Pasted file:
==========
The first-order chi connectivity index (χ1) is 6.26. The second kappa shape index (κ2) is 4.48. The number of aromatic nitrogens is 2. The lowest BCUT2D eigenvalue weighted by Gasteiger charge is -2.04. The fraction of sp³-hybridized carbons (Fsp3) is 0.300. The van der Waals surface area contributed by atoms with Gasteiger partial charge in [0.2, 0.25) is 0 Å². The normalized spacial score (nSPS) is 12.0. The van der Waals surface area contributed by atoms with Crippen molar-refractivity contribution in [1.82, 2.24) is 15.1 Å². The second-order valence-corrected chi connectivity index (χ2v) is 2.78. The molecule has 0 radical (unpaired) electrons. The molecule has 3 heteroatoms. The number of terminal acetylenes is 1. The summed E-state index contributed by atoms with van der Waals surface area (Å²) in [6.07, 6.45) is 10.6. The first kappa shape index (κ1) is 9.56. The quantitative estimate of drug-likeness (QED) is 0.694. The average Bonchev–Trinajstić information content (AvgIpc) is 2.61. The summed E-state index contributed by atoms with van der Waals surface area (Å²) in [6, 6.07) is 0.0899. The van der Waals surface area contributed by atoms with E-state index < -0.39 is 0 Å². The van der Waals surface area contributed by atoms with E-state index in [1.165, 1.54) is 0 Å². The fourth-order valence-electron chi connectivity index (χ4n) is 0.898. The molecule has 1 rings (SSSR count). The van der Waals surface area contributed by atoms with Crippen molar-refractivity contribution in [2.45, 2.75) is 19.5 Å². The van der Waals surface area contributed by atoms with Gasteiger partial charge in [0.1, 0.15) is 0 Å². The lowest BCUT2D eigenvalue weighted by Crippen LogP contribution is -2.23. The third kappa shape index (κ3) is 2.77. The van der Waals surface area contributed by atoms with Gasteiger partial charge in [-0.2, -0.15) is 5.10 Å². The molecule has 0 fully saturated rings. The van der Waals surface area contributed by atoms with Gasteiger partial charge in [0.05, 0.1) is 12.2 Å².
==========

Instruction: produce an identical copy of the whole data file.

The first-order chi connectivity index (χ1) is 6.26. The second kappa shape index (κ2) is 4.48. The number of aromatic nitrogens is 2. The lowest BCUT2D eigenvalue weighted by Gasteiger charge is -2.04. The fraction of sp³-hybridized carbons (Fsp3) is 0.300. The van der Waals surface area contributed by atoms with Gasteiger partial charge in [0.2, 0.25) is 0 Å². The normalized spacial score (nSPS) is 12.0. The van der Waals surface area contributed by atoms with Crippen molar-refractivity contribution in [1.82, 2.24) is 15.1 Å². The second-order valence-corrected chi connectivity index (χ2v) is 2.78. The molecule has 0 radical (unpaired) electrons. The molecule has 3 heteroatoms. The number of terminal acetylenes is 1. The summed E-state index contributed by atoms with van der Waals surface area (Å²) in [6.07, 6.45) is 10.6. The first kappa shape index (κ1) is 9.56. The quantitative estimate of drug-likeness (QED) is 0.694. The average Bonchev–Trinajstić information content (AvgIpc) is 2.61. The summed E-state index contributed by atoms with van der Waals surface area (Å²) in [6, 6.07) is 0.0899. The van der Waals surface area contributed by atoms with E-state index < -0.39 is 0 Å². The van der Waals surface area contributed by atoms with E-state index in [1.165, 1.54) is 0 Å². The fourth-order valence-electron chi connectivity index (χ4n) is 0.898. The molecule has 1 rings (SSSR count). The van der Waals surface area contributed by atoms with Crippen molar-refractivity contribution in [2.45, 2.75) is 19.5 Å². The van der Waals surface area contributed by atoms with Gasteiger partial charge in [0.1, 0.15) is 0 Å². The lowest BCUT2D eigenvalue weighted by Crippen LogP contribution is -2.23. The third kappa shape index (κ3) is 2.77. The van der Waals surface area contributed by atoms with Gasteiger partial charge in [-0.2, -0.15) is 5.10 Å². The molecule has 0 fully saturated rings. The van der Waals surface area contributed by atoms with Gasteiger partial charge in [0.05, 0.1) is 12.2 Å².